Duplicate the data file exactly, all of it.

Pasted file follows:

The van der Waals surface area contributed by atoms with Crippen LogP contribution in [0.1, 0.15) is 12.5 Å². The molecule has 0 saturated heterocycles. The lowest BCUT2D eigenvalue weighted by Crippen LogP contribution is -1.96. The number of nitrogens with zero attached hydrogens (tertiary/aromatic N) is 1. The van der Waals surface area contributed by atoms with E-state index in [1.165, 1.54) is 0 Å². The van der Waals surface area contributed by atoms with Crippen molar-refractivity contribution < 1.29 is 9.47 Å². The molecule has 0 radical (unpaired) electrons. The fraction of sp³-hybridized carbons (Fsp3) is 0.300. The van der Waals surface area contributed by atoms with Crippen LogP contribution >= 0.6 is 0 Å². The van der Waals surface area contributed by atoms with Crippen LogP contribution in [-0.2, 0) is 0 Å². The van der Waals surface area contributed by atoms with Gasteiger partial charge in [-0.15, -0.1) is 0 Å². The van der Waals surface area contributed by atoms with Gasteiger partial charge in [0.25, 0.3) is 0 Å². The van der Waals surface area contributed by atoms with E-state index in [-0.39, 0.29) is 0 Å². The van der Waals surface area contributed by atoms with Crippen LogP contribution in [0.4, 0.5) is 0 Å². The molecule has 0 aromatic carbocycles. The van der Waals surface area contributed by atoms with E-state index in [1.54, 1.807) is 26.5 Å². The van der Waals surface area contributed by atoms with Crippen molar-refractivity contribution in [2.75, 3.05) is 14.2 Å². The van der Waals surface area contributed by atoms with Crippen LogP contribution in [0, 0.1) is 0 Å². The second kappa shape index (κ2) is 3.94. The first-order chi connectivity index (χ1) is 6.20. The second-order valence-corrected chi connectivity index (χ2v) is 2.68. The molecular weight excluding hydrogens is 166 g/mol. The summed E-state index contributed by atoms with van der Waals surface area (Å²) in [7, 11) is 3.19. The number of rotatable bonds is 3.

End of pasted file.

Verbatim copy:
The van der Waals surface area contributed by atoms with Crippen LogP contribution in [0.1, 0.15) is 12.5 Å². The molecule has 0 saturated heterocycles. The lowest BCUT2D eigenvalue weighted by Crippen LogP contribution is -1.96. The number of nitrogens with zero attached hydrogens (tertiary/aromatic N) is 1. The van der Waals surface area contributed by atoms with E-state index in [1.165, 1.54) is 0 Å². The van der Waals surface area contributed by atoms with Crippen molar-refractivity contribution < 1.29 is 9.47 Å². The molecule has 0 radical (unpaired) electrons. The fraction of sp³-hybridized carbons (Fsp3) is 0.300. The van der Waals surface area contributed by atoms with Crippen LogP contribution >= 0.6 is 0 Å². The van der Waals surface area contributed by atoms with Crippen LogP contribution in [-0.2, 0) is 0 Å². The van der Waals surface area contributed by atoms with Gasteiger partial charge in [-0.15, -0.1) is 0 Å². The van der Waals surface area contributed by atoms with Gasteiger partial charge in [0.25, 0.3) is 0 Å². The van der Waals surface area contributed by atoms with E-state index in [-0.39, 0.29) is 0 Å². The van der Waals surface area contributed by atoms with Crippen LogP contribution in [0.4, 0.5) is 0 Å². The molecule has 0 aromatic carbocycles. The van der Waals surface area contributed by atoms with E-state index in [1.54, 1.807) is 26.5 Å². The van der Waals surface area contributed by atoms with Crippen molar-refractivity contribution in [2.75, 3.05) is 14.2 Å². The van der Waals surface area contributed by atoms with Crippen LogP contribution in [0, 0.1) is 0 Å². The second kappa shape index (κ2) is 3.94. The first-order chi connectivity index (χ1) is 6.20. The second-order valence-corrected chi connectivity index (χ2v) is 2.68. The molecular weight excluding hydrogens is 166 g/mol. The summed E-state index contributed by atoms with van der Waals surface area (Å²) in [7, 11) is 3.19. The number of rotatable bonds is 3.